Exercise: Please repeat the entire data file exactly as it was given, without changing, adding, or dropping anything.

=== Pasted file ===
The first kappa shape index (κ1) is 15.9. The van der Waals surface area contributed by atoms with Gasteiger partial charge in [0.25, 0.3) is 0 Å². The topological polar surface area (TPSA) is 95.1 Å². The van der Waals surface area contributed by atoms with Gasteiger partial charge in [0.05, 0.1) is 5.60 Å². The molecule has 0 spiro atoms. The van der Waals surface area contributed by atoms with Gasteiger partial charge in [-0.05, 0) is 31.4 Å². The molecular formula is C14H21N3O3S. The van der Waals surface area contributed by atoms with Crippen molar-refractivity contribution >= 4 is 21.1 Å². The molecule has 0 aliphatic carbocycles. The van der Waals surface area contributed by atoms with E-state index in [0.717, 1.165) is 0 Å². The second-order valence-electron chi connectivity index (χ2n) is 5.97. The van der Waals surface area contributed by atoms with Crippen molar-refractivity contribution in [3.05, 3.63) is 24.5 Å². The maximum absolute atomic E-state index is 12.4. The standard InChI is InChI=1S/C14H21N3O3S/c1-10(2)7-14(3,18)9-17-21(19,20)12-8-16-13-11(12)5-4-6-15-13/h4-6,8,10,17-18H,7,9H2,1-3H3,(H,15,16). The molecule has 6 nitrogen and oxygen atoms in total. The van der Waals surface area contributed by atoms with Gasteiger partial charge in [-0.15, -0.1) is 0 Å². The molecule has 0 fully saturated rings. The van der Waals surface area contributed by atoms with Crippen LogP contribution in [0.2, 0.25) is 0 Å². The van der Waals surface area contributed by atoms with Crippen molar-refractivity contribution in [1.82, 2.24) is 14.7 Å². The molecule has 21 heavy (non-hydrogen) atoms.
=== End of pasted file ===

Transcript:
The first kappa shape index (κ1) is 15.9. The van der Waals surface area contributed by atoms with Gasteiger partial charge in [0.25, 0.3) is 0 Å². The topological polar surface area (TPSA) is 95.1 Å². The van der Waals surface area contributed by atoms with Gasteiger partial charge in [0.05, 0.1) is 5.60 Å². The molecule has 0 spiro atoms. The van der Waals surface area contributed by atoms with Gasteiger partial charge in [-0.05, 0) is 31.4 Å². The molecular formula is C14H21N3O3S. The van der Waals surface area contributed by atoms with Crippen molar-refractivity contribution >= 4 is 21.1 Å². The molecule has 0 aliphatic carbocycles. The van der Waals surface area contributed by atoms with E-state index in [0.717, 1.165) is 0 Å². The second-order valence-electron chi connectivity index (χ2n) is 5.97. The van der Waals surface area contributed by atoms with Crippen molar-refractivity contribution in [3.05, 3.63) is 24.5 Å². The maximum absolute atomic E-state index is 12.4. The standard InChI is InChI=1S/C14H21N3O3S/c1-10(2)7-14(3,18)9-17-21(19,20)12-8-16-13-11(12)5-4-6-15-13/h4-6,8,10,17-18H,7,9H2,1-3H3,(H,15,16). The molecule has 6 nitrogen and oxygen atoms in total. The van der Waals surface area contributed by atoms with Gasteiger partial charge in [-0.15, -0.1) is 0 Å². The molecule has 0 fully saturated rings. The van der Waals surface area contributed by atoms with Crippen LogP contribution in [0.2, 0.25) is 0 Å². The van der Waals surface area contributed by atoms with Crippen molar-refractivity contribution in [1.82, 2.24) is 14.7 Å². The molecule has 21 heavy (non-hydrogen) atoms.